Toledo’s 2016 Jeep festival is now in the history books — a ccording to the Toledo Blade , as a “tremendous success.”


Officials estimated that 40,000 people attended the event, with over 1,100 Jeeps in the parade. Organizers are starting to talk about whether they could hold another “Jeep Fest” next year; the hotel/convention bureau estimated that it generated around $3 million in the area, between restaurants, bars, and hotels. It was particularly beneficial for the central business district.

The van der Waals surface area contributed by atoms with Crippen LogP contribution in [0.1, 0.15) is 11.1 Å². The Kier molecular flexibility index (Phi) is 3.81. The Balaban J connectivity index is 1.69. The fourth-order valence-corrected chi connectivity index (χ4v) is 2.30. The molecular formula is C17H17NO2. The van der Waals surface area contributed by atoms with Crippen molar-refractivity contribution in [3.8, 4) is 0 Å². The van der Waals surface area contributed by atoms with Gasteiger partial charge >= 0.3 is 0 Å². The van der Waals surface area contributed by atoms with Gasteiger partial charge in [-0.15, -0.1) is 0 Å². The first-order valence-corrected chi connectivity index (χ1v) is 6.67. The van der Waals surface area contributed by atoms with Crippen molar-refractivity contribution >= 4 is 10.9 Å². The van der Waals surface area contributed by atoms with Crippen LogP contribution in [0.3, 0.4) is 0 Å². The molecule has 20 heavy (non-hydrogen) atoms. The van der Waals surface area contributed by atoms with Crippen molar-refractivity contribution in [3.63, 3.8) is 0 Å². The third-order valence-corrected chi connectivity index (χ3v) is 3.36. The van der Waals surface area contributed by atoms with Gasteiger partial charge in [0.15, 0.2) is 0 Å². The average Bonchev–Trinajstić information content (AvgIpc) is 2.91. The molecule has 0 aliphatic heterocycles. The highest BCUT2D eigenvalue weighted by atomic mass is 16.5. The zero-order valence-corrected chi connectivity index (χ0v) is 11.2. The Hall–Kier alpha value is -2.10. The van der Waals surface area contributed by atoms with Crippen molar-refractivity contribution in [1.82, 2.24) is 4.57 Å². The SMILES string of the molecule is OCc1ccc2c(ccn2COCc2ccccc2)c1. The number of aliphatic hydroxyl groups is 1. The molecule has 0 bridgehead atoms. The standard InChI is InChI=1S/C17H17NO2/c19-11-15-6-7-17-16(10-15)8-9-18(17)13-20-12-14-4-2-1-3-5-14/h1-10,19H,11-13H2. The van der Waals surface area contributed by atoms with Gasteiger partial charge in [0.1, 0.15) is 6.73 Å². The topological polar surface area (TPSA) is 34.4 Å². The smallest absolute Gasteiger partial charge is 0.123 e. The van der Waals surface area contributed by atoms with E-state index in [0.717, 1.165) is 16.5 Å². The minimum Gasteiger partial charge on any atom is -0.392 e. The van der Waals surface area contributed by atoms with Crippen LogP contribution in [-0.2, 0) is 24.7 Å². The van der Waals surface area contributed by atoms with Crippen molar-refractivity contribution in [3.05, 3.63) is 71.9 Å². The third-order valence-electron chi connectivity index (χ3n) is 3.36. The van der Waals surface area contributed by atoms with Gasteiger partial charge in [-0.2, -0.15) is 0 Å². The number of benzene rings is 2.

Toledo was the clear choice for a Jeep homecoming; Willys-Overland, which redesigned a Bantam prototype to win the design award for light military recon vehicles, made nearly 370,000 of the still-not-named-Jeeps during the war, and was the only American company to make a civilian version immediately afterwards.

Toledo has made Jeep CJs or Wranglers for almost every year of their existence (excepting a brief sojourn into Canada). The Toledo plant now makes over a half million Jeeps per year.